20 Switching Imagine point to point lines between all pairs of people: # of people # of linesmillionIn general, for n people, # of lines = n(n-1)162 mill. Hosts > 13 Quadrillion2
24 Switch Bob Bob Alice Alice Jane Dick Dick John Beth Dave Dave Lines or wires from everybody's house go into the switchWhen a call is placed, the switch creates a temporary link between these lines.
25 Types of switching CIRCUIT SWITCHING: creates a continuous, dedicated path between sender and receiver.Must set up an end to end path before any data can be sent.PACKET SWITCHING:No dedicated path between sender and receiver.Examples:
28 Circuit switchingSpace division switches: Signal paths are physically separate from one another (i.e. divided in space).Single-stageMulti-stageTime-division switches: Same path is shared by multiple streams (division in time)Modern switches are combination switches
29 Single Stage space Division Switch Output LinesSingleStagespaceDivisionSwitch1234InputLines5678910Crossbar Switch (also called Crosspoint switch)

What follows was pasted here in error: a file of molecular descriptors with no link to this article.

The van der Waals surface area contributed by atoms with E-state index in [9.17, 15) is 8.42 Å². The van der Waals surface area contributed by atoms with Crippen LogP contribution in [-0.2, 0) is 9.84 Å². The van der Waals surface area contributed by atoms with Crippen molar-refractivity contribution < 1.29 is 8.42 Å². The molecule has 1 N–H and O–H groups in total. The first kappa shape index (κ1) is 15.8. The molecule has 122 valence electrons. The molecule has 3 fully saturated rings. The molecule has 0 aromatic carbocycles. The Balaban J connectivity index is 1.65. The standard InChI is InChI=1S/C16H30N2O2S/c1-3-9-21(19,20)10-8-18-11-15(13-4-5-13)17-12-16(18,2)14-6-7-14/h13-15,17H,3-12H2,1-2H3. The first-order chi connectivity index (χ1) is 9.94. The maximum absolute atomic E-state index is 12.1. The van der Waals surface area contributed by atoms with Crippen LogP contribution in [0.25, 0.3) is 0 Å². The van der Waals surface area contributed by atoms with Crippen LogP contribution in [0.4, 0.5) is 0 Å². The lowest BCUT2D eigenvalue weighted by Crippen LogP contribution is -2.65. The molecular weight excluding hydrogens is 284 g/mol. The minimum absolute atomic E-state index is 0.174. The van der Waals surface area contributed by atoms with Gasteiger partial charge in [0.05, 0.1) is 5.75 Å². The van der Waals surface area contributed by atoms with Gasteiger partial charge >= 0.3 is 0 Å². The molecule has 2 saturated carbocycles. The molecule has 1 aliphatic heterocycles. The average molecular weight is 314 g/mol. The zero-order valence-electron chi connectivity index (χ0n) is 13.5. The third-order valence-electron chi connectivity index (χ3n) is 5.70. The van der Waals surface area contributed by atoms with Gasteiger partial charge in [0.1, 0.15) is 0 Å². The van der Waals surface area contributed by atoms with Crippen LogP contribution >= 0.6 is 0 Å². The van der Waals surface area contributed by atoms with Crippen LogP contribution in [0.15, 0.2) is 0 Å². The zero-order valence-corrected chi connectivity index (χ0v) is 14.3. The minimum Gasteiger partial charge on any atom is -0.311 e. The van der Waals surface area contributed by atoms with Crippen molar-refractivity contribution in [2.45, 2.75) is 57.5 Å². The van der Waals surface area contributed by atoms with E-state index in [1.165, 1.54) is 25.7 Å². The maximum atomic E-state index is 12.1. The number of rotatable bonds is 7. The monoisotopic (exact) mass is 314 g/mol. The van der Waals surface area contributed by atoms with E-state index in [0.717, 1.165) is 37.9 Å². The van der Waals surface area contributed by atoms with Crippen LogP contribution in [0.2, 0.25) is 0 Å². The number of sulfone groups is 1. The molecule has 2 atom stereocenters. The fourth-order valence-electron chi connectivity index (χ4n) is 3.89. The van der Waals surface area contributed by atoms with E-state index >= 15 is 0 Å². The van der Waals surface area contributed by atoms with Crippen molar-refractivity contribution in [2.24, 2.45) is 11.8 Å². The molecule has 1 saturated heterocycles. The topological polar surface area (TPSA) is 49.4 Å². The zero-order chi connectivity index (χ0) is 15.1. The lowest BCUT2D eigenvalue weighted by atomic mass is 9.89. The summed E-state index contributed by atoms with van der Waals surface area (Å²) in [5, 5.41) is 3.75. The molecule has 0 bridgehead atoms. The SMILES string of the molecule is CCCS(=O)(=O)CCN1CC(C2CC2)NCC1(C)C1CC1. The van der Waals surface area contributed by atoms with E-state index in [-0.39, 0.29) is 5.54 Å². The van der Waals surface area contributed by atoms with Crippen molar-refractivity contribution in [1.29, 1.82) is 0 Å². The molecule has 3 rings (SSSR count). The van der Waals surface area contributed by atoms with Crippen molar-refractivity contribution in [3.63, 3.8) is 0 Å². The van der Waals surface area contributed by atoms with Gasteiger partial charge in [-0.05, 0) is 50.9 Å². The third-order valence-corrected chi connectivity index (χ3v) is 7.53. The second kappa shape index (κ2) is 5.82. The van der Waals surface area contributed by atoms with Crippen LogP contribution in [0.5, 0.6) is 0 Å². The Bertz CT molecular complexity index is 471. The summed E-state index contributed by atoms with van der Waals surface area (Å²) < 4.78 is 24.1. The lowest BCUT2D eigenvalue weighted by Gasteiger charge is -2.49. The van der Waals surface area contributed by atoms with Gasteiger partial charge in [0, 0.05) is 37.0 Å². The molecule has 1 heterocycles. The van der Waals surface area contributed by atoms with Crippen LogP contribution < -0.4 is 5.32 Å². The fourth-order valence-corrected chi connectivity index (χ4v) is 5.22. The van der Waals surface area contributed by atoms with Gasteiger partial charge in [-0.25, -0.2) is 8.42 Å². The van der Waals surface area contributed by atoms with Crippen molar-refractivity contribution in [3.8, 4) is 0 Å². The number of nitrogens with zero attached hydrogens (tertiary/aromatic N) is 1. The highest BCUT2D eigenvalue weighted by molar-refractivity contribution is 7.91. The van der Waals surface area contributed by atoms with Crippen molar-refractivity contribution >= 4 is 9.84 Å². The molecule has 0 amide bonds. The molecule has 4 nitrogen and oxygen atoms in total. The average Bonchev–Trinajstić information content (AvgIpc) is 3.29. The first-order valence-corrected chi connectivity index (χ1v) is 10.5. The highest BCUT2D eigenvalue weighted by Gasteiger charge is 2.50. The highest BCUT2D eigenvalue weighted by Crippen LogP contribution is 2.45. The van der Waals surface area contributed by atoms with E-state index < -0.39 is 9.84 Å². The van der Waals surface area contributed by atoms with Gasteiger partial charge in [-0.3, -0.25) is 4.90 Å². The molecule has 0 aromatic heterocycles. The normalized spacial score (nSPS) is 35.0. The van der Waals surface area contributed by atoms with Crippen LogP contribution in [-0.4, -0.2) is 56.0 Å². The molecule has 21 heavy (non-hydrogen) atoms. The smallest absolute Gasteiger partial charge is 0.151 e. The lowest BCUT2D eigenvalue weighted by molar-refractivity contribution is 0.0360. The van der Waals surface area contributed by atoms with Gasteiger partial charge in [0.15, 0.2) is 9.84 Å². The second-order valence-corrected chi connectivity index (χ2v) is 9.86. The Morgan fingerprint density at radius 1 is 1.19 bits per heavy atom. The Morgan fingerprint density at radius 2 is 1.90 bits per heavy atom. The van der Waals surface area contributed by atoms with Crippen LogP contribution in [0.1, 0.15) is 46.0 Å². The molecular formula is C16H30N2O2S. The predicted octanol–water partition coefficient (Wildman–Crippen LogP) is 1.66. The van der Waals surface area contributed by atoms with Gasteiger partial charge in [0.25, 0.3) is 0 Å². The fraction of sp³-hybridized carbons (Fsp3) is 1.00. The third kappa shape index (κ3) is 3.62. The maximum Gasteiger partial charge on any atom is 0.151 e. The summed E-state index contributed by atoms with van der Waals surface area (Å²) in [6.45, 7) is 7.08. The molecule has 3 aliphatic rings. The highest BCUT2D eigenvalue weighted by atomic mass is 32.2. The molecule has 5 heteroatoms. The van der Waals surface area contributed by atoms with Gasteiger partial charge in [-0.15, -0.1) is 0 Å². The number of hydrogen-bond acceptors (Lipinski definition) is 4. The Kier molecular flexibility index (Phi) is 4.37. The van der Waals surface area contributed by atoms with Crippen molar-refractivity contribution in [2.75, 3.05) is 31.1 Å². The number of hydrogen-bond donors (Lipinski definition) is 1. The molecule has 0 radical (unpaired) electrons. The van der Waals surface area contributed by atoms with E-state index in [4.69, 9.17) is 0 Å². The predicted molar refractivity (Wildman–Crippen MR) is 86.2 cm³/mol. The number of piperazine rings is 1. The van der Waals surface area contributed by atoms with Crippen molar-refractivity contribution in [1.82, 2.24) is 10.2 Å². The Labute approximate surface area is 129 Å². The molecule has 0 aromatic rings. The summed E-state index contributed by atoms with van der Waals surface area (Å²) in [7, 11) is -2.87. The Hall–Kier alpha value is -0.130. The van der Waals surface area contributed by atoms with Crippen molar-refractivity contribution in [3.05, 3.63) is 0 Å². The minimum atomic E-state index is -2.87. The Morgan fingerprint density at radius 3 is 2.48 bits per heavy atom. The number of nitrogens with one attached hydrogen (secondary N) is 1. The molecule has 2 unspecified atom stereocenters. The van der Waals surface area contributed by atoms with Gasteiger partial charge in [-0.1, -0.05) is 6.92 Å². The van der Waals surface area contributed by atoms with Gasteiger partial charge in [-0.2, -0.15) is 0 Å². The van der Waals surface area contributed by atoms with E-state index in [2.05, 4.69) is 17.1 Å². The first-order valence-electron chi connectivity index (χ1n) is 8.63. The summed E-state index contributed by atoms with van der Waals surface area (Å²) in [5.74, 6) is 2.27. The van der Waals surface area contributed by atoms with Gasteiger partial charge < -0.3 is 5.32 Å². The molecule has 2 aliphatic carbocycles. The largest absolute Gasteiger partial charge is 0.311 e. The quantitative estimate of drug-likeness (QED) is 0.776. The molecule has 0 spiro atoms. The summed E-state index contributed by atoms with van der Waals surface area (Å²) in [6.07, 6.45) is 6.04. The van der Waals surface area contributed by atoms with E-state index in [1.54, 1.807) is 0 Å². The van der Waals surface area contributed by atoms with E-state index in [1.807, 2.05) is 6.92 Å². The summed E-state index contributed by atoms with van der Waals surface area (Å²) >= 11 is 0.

30 BlockingBlocking means that even if two parties are free they cannot call one another because of congestion in the switch (“All circuits are busy, try later!!”).If one or both parties are busy, then it is not a case of blocking.Single stage, space division switches are non-blockingMulti-stage, space division switches are blockingTime-division switches are usually non-blocking.
31 Three Stage Space Division Switch 112233444556677888991010Three Stage Space Division Switch
32 Examples of Crossbar Switches Number of crosspoints =Source: Tannenbaum, Computer Networks, 3rd Ed., 1996
33 Time Division Switch 1 2 3 4 5 6 Control Logic Memory contains the calls in progress.Control logic opens and closes gates.Each call gets a slot in a cycle.1 cycle = 125 micro sec.6ControlMemory1-52-33-24-65-16-4Control Logic